I found a letter code specifically for engine numbers that seems more applicable than the previous information that I had. The letter G would make it a 1996 engine rather than a 1998 by that chart. Much more difficult to tell with the dot punch numbers versus the stamped number like the original engine from 1993 has. After looking at countless picture and images, reading articles etc... I came to the conclusion that the paint is a match to a 1996 due to the blacked out cylinder "jug" and silver on the crankcase. I think the alternator cover was originally gray like the clutch housing is but was later painted silver to match an SS/FE. If so, that would be a match to the paint description given in Ian Falloon's book on restoration of belt driven 2 valve bikes.

Back to the weight thing....the entire clutch is not installed. The hub, basket, pressure plate and all the discs are on my work bench. The engine came with a lightweight billet clutch basket from Nichols...makes me wonder if there is a lightened flywheel installed also. I think those two things, combined with the empty oil pan "could" explain why the engine felt so light. I dunno for sure, but now I'm gonna pull the alternator cover to have a look.....thanks everyone who chimed in with information......sean
 

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The 98 engine should have a completely different shape alternator cover from the 97 and earlier bikes (different crankshaft and alternator. a easy way to tell will be to look at the stator wires and see if it is a 2 yellow wire stator or three. Also check for the usual chrome studs.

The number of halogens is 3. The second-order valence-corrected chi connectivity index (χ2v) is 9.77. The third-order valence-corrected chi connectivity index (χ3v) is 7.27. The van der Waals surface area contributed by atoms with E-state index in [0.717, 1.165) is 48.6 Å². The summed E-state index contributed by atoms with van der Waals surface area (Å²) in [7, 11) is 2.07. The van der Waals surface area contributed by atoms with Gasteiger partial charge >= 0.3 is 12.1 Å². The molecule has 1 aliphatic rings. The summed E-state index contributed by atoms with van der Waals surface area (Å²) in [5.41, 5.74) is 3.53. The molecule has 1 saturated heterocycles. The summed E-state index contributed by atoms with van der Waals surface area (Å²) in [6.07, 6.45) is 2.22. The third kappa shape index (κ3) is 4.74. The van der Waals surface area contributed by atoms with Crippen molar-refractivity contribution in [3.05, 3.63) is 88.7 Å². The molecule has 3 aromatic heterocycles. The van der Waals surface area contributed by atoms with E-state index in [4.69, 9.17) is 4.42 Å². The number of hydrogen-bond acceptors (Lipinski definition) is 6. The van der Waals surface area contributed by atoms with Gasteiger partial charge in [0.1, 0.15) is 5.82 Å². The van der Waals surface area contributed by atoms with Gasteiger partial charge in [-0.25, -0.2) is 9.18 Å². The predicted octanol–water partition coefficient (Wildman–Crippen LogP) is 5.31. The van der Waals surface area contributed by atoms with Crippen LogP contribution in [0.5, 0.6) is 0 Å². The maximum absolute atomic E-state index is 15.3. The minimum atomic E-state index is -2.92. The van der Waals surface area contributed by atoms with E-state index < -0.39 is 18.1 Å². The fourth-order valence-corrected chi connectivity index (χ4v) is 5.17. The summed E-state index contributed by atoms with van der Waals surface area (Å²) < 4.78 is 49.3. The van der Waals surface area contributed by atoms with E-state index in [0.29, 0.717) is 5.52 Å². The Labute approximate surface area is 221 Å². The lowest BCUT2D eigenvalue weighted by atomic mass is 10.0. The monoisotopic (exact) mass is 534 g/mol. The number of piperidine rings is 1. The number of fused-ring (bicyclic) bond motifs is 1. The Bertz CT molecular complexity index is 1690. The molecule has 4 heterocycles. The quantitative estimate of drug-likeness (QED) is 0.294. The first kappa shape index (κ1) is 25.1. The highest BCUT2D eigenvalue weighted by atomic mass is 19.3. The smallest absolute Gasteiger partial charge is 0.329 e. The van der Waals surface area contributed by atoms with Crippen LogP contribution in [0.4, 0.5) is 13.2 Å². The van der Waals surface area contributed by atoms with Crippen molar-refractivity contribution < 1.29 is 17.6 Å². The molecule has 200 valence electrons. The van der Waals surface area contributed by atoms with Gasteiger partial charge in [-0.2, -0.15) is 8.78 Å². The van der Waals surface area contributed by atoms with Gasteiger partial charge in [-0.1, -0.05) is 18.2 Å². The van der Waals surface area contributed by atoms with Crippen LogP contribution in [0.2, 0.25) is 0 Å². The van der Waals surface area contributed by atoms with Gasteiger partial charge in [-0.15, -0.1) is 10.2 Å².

maybe you were just excited for the motor and the extra shot of adrenaline powered you .:grin2:
 

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Discussion Starter · #13 · (Edited)
The 98 engine should have a completely different shape alternator cover from the 97 and earlier bikes (different crankshaft and alternator. a easy way to tell will be to look at the stator wires and see if it is a 2 yellow wire stator or three. Also check for the usual chrome studs.

maybe you were just excited for the motor and the extra shot of adrenaline powered you .:grin2:
hahahaha, I doubt it. :grin2: I was a boom operator on active duty. Stared death in the face on more than one occasion..near mid air collisions, narrowly avoided. THAT will get the adrenaline going....new motor...not so much :laugh:

It is set up identically to the 1993 in regard to the stator wires and the iginition pick up wires. The alternator cover also looks exactly the same, only in silver instead of black.

Chrome studs...I guess so, they're silver but don't look chrome...more like brushed nickel maybe. I looked at every resource I have at my disposal and the more I looked and compared I got to where I was certain it was not an FE motor...not unless it is of Euro origins. The Tecnol heads of the US FEs negated the external lines.


To be fair, it could very well be of Euro origins. Even then, I read that the FE engines were painted all silver. No gray, and the jugs weren't painted black either.

While I got no details regarding the donor bike, I got that it originally came to California from Erico Motorsports in Denver. Beyond that, I have no other information to go on besides the engine number.

I'm relatively sure it is a 1996 year motor. Might be that it was a later year build that went into 1997 MY Supersport, hence the position of the oil cooler above the horizontal head. As far as I could determine from my research, that didn't begin until 1997.